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Team Turing

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  1. Colin Campbell

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Assignment 1

For assignment 1 we each looked at a different application to profile. Colin profiled a 2d Diffusion equation program. Chaddwick profiled data decomposition and James profiled an image manipulation function.

Colin's Findings

I found a python script located at that uses a nested For Loop to calculate the diffusion equation. I translated the script into C++ and profiled it using XCode's native profiler.


The program accepts a single number to specify the size of a square matrix and runs the equation 100 times. When run with a 10000x10000 matrix this is the result: GPU610 Turing A1Profile 10k.jpg

Running a 10000 x 10000 matrix through 100 time steps takes just over 1 minute. 82.5% of the process time is spent in the evolveTimeStep function, which takes approx 600ms per time step. The timeStep function has a nested for loop giving it a O(N^2) runtime. With a 20000 x 20000 matrix each step takes approx. 2200ms on my machine. I cannot accurately benchmark above this size on my machine as the process requires more memory than my computer has.

Potential for parallelism

Screenshot 2015-10-13 20.21.04.jpg

This is the function that takes most of the time. As you can see it it a single nested for loop that calculates a value from Matrix ui and stores it in Matrix u. Because the first matrix is never changed in each step, the result can therefore be calculated in independent threads safely. this means that this code should be relatively simple to parallelize and should see large speed increases.

James's Research

An image processing code was found here: This program takes in an image and processes in various ways. I chose to look at the reflection function (flipping) by editing the code to omit the other sections. Below are the results from profiling where n is the size of the image in bytes.

n writeImage(char*, Image&) readImage(char*, Image&) Image::reflectImage(bool, Image&) Image::Image(int, int, int) Image::operator=(Image const&) Image::Image(Image const&) Elapsed Time
10077713 0.01 0.01 0.02 0.01 0.01 0.07 0.11
25435697 0.02 0.02 0.03 0.05 0.05 0.09 0.26
117430458 0.13 0.1 0.15 0.18 0.2 0.6 1.36

What takes the longest is the function that copies the old image into the new output image. Below is the code for the function.

Image::Image(const Image& oldImage) {

   N = oldImage.N;
   M = oldImage.M;
   Q = oldImage.Q;
   pixelVal = new int* [N];
   for(int i = 0; i < N; i++)
       pixelVal[i] = new int [M];
       for(int j = 0; j < M; j++)
           pixelVal[i][j] = oldImage.pixelVal[i][j];

} I believe there is potential at possibly parallelizing the nested for loop.

Chadd's Research

Data Decomposition is involves the dividing to a Large chunk a of Data into smaller sections of data. A processes is then preformed on the smaller pieces of data until the entire chunk of data is processed or the programs end because it has reached its goal.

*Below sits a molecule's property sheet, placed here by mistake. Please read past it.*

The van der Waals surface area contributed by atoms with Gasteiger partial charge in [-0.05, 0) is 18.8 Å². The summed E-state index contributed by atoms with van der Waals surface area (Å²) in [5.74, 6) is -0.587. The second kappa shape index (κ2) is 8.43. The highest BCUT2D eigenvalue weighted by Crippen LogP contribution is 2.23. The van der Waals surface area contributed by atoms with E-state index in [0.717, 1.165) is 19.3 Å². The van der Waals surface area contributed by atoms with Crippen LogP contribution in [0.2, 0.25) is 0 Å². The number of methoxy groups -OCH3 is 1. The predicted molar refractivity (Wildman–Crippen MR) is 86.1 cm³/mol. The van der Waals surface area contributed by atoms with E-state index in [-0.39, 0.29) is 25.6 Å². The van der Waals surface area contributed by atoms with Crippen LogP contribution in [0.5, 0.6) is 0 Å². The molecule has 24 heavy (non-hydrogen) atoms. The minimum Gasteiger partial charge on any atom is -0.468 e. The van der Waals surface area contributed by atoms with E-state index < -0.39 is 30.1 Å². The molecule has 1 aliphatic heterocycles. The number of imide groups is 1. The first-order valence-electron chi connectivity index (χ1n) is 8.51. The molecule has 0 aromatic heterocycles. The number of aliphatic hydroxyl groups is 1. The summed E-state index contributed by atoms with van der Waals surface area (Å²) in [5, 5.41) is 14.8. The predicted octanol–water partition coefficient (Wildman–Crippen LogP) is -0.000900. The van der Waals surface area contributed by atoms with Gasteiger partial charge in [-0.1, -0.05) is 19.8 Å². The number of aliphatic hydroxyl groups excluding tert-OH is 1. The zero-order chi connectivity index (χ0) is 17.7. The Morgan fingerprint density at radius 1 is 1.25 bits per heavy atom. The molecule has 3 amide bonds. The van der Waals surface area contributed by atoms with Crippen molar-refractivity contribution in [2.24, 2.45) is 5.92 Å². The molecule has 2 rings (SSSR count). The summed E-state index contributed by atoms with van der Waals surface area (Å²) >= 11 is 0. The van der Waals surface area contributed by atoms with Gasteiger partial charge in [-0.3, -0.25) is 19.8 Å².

Chadd's Example

Data Decomp.png

I choose one of the most common application of data decomposition :File Search. I created a program that accepts a file and searches it for a specific word entered by the user. The program also counts the number of lines in the file and the number of matches found in the file.

Potential for parallelism


I think by making the nested loop above parallel I should be able to produce a more efficient program. This section of the code uses a majority of the CPU's power. This is where the program is actually though the file line by line and then word by word. Profiling data is available below.



We have decided to use the diffusion equation code for assignment 2 because it uses simple matrixes, making it a good candidate for parallelism.

Assignment 2

Colin's Report

For assignment 2 we chose the Heat Equation problem. I profiled both the serial and CUDA versions of the code by taking the average of 25 steps in milliseconds.

The tests were run on a laptop with a GeForce 650 GPU. Due to memory constraints the maximum size of the matrix that could be run was 15000x15000.

I've created a chart comparing the runtimes



There were no major issues converting the code to CUDA as it's a simple matrix, which made it very straightforward. When I first converted the code I did however notice that it was running slower than the CPU version. This was caused by inefficient block sizing. I managed to fix it by modifying the number of threads per block until it made more efficient use of the CUDA cores. In the end, without any other optimizations it runs at around twice the speed of the CPU code.

Chadd's Findings

Profiling the Diffusion Equation I noticed that the majority of the time is spent in the Evolvetimestep function. Using my home computer with a GTX 560 ti Nvidia graphics card I ran a matrix 9000x9000 10 times. I have the runtime results in the chart below.

I've created a chart comparing the runtimes


I used 32 threads per block size in my paralellization of the nested for loop found in the Evolvetimestep function. The results were very good.

Assignment 3

The first optimization I was able to make was using thread coalescence. This lead to a moderate per step speedup as seen in this graph.


I then attempted to modify the code to use shared memory. Unfortunately the way the algorithm accesses rows and columns out of order made this not viable. I tried to convert the problem to use tiling to get around this but was not able to make it work correctly. Because of this I was not able to implement any more optimizations as most were based around using shared memory efficiently.